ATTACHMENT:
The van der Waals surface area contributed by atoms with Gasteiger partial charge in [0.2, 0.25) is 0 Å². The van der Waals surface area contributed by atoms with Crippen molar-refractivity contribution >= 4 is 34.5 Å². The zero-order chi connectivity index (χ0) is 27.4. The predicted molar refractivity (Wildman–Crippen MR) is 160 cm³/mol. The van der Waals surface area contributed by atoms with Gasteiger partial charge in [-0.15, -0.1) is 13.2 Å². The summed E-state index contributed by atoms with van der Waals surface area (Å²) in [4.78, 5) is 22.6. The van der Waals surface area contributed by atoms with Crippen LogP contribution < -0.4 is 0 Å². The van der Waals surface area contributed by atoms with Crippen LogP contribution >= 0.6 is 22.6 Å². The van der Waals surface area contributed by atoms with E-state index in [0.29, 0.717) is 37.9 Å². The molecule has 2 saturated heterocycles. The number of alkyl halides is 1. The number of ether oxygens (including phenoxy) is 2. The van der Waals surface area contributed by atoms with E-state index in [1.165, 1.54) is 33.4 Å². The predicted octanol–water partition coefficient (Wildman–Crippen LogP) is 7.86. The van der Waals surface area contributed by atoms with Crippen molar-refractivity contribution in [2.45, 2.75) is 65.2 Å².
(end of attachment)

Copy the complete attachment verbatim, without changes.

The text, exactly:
The van der Waals surface area contributed by atoms with Gasteiger partial charge in [0.2, 0.25) is 0 Å². The van der Waals surface area contributed by atoms with Crippen molar-refractivity contribution >= 4 is 34.5 Å². The zero-order chi connectivity index (χ0) is 27.4. The predicted molar refractivity (Wildman–Crippen MR) is 160 cm³/mol. The van der Waals surface area contributed by atoms with Gasteiger partial charge in [-0.15, -0.1) is 13.2 Å². The summed E-state index contributed by atoms with van der Waals surface area (Å²) in [4.78, 5) is 22.6. The van der Waals surface area contributed by atoms with Crippen LogP contribution < -0.4 is 0 Å². The van der Waals surface area contributed by atoms with Crippen LogP contribution >= 0.6 is 22.6 Å². The van der Waals surface area contributed by atoms with E-state index in [0.29, 0.717) is 37.9 Å². The molecule has 2 saturated heterocycles. The number of alkyl halides is 1. The number of ether oxygens (including phenoxy) is 2. The van der Waals surface area contributed by atoms with E-state index in [1.165, 1.54) is 33.4 Å². The predicted octanol–water partition coefficient (Wildman–Crippen LogP) is 7.86. The van der Waals surface area contributed by atoms with Crippen molar-refractivity contribution in [2.45, 2.75) is 65.2 Å².